Infants and Toddlers

Mother holding toddlerLong before babies can use words to tell us how they feel or what they need, they communicate through their actions (e.g., facial expressions, sounds, and body movements). At first, they react immediately to any change in their bodily experience or in their environment. They grimace, cry, and squirm. As adults help them manage (regulate) their reactions, babies begin to gain increasing control over their own bodies. For example, babies progress from loud vocalizations and crying when they are hungry to a more developed behavior of gesturing toward the breast or bottle. They later work up to other strategic behaviors, such as crawling to the refrigerator, and initiating basic verbal behaviors, like asking for the "ba-ba" at around 12 months.

Getting older alone is not what brings about children's increased ability to regulate their own reactions and find increasing success in communicating their own needs. As infants grow and develop, all their abilities — approaches to learning, cognitive, language, perceptual, motor, social, and emotional — become more sophisticated and complex. Toddlers begin to understand the effects of their actions on others as they become more aware of the peers and adults in their world. For example, a toddler who takes a toy from a peer may then attempt to comfort her as she begins to cry or run to an adult in distress. Toddlers may use words such as "mine" and "no" in claiming or protecting ownership of toys. However, they may also use physical behaviors such as pushing, hitting, or biting to protect that ownership. With adult support and patience, toddlers begin to develop social skills as they create and recover from such conflicts in their play.

Little girl cryingSome developmental shifts in young children create periods of behavior that often perplex and challenge adults. Between 7–9 months, as babies are firmly establishing their sense of object permanence, they may develop anxiety around strangers. They may become fearful and upset when their parents leave them, even in very familiar settings with trusted adults. Between 18–21 months, as the central nervous system is undergoing developmental changes, even the calmest of toddlers may suddenly, and frequently, have "meltdowns" that result in behaviors like falling to the floor, crying, wailing, and kicking. During the second year, as toddlers have big ideas of what they can do and very few words to help them get it done, they may suddenly turn to biting as a strategy. These behaviors are challenging but are part of normal development for that age.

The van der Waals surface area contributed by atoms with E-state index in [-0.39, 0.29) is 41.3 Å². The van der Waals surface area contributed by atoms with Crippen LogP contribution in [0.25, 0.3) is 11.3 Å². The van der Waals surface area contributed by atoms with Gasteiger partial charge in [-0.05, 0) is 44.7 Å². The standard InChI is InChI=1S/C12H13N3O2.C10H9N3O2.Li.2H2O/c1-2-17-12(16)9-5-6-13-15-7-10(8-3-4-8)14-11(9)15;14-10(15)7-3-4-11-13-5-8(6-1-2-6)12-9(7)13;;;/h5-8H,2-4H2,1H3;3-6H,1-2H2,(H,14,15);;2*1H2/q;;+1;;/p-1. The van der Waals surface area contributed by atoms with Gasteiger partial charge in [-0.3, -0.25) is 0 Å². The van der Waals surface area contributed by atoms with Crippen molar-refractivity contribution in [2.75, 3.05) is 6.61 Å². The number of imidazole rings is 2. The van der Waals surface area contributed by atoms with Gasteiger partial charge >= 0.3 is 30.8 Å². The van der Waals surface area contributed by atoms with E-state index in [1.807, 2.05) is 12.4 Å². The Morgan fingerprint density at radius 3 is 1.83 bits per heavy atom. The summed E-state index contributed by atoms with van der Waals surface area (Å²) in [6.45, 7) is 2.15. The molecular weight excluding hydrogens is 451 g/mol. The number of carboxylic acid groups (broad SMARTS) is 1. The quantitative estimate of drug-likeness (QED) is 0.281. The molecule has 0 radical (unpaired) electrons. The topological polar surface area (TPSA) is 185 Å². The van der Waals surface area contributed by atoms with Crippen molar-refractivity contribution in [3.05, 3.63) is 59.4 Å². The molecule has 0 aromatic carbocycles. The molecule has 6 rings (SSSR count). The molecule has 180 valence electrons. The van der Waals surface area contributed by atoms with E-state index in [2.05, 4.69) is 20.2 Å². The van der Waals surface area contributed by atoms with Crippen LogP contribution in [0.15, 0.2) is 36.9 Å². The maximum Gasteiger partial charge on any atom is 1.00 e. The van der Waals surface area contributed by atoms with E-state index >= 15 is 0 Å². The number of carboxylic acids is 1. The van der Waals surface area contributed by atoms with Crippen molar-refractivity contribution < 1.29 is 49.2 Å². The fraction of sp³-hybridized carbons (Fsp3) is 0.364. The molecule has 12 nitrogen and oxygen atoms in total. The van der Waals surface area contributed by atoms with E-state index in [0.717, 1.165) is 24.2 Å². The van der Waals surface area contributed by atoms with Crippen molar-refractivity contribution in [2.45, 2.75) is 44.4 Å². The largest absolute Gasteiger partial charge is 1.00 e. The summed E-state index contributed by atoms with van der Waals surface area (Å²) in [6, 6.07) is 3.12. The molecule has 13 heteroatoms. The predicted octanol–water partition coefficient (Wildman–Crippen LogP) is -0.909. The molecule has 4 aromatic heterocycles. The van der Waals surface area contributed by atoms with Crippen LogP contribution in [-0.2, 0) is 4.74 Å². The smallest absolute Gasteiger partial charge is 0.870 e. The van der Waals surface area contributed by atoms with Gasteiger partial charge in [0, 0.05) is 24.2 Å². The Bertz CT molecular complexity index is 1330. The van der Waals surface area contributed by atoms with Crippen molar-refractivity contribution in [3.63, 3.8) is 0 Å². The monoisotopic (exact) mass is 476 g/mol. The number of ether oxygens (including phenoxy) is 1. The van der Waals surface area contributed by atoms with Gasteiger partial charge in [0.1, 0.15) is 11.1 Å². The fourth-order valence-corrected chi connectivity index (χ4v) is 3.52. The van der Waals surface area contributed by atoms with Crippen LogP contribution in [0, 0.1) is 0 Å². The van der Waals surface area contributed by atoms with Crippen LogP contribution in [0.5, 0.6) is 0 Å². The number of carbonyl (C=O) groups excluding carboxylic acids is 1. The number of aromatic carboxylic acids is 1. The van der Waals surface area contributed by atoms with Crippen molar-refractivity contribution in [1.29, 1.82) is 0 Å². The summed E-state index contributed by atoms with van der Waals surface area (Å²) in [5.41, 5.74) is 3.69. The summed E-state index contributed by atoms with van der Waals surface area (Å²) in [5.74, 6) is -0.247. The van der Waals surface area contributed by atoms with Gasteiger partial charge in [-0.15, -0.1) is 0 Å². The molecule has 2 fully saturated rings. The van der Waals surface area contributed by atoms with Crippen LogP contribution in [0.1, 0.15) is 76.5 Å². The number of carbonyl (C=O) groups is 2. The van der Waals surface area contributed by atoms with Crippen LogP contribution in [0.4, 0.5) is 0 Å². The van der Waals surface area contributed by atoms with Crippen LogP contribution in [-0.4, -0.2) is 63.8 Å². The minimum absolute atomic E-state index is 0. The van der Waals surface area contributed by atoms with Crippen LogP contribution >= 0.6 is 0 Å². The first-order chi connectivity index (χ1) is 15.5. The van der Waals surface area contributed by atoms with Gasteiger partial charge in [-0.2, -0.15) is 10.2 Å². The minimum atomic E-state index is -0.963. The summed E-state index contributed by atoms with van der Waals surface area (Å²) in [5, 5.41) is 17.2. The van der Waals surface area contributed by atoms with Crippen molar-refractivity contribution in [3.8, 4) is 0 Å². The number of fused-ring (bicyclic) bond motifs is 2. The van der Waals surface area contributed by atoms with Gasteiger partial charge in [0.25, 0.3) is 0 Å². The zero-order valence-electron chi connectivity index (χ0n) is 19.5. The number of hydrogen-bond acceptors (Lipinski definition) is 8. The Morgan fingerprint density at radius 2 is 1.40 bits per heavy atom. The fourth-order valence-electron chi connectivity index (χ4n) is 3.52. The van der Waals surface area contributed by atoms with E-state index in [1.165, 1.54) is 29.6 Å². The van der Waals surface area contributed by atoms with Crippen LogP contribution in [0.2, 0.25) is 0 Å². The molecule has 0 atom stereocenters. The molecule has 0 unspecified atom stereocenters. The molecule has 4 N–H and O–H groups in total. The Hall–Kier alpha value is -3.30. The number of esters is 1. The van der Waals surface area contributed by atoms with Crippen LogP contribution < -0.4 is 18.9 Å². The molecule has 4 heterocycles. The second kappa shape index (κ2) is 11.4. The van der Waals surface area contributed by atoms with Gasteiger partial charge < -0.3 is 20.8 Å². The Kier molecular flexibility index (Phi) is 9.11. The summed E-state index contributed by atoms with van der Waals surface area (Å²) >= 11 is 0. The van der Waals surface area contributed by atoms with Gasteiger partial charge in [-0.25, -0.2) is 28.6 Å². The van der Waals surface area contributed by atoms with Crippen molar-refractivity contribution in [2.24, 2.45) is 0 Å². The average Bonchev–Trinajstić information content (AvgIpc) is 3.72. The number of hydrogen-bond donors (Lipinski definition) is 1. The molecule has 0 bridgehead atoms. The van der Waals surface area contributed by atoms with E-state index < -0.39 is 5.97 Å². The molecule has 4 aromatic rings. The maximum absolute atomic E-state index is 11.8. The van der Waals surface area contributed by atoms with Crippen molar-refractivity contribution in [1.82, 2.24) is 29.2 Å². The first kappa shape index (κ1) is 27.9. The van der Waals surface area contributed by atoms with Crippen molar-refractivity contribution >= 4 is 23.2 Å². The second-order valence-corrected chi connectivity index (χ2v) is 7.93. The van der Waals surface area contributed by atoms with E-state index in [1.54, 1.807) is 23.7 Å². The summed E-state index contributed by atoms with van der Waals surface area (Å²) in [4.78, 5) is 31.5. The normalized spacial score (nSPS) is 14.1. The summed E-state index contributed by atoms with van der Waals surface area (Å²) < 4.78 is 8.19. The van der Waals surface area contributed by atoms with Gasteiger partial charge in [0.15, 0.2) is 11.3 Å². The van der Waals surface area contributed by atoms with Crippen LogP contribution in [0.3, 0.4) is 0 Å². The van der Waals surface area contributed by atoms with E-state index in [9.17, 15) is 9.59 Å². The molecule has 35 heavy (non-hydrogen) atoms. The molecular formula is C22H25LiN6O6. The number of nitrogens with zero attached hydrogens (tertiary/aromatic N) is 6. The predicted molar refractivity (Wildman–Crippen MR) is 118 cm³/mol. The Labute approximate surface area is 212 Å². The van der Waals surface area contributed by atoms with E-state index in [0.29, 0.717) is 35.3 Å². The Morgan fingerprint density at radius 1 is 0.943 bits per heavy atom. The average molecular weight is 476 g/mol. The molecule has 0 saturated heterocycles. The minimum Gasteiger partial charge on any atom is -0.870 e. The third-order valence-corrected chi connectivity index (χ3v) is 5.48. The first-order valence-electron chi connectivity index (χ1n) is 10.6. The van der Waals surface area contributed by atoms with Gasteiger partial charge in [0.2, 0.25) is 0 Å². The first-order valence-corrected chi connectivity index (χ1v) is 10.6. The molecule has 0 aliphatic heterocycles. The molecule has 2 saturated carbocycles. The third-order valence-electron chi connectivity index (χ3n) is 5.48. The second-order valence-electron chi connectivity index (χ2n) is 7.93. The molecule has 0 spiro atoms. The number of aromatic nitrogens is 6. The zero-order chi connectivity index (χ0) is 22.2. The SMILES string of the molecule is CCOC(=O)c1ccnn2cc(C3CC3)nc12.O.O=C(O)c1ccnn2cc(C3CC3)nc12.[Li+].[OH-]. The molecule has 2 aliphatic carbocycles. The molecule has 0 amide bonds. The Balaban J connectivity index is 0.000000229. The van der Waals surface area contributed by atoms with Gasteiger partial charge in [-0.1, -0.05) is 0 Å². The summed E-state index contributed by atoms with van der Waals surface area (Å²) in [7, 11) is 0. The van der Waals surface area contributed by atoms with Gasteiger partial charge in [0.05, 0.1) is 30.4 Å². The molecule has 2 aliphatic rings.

Early Head Start in Action

An Early Head Start program in California uses a primary caregiver system for infants and toddlers. Each teacher is assigned consistent, primary responsibility for no more than four children to promote continuity of care for each child (45 CFR §1302.21(b)(2)). This relationship-based system is the foundation for providing guidance in all behavioral issues. Caregivers who can read children's cues, know the children best, and have trusting relationships with their children can guide and redirect misbehavior most effectively. Children are assisted through consistency. Their age and the individually appropriate guidance they get from teachers provide children with the stability to control their own behaviors (e.g., biting, hitting, etc.).

As we care for infants and toddlers in groups, we anticipate disagreements and scuffles. For example, we expect babies to be comforted by being held and easily redirected to other experiences. We expect toddlers to become upset and fuss, and even to fight. With adult support, they should be able to recover and return to play with the same friend who upset them moments before. Infants and toddlers will have unhappy moments; but with support, they can usually rebound, reengage in what they were doing, and enjoy being with adults and peers. Establishing this emerging emotional, behavioral, and social control depends in part on the child's early relationships. It may be influenced by the child's temperament and other factors, such as family and cultural expectations for behavior or the presence of a possible developmental delay or identified disability. Head Start infant and toddler programs consider these factors as they promote children's social and emotional development through intentional interactions, planned and individualized learning experiences, and through their work with families.

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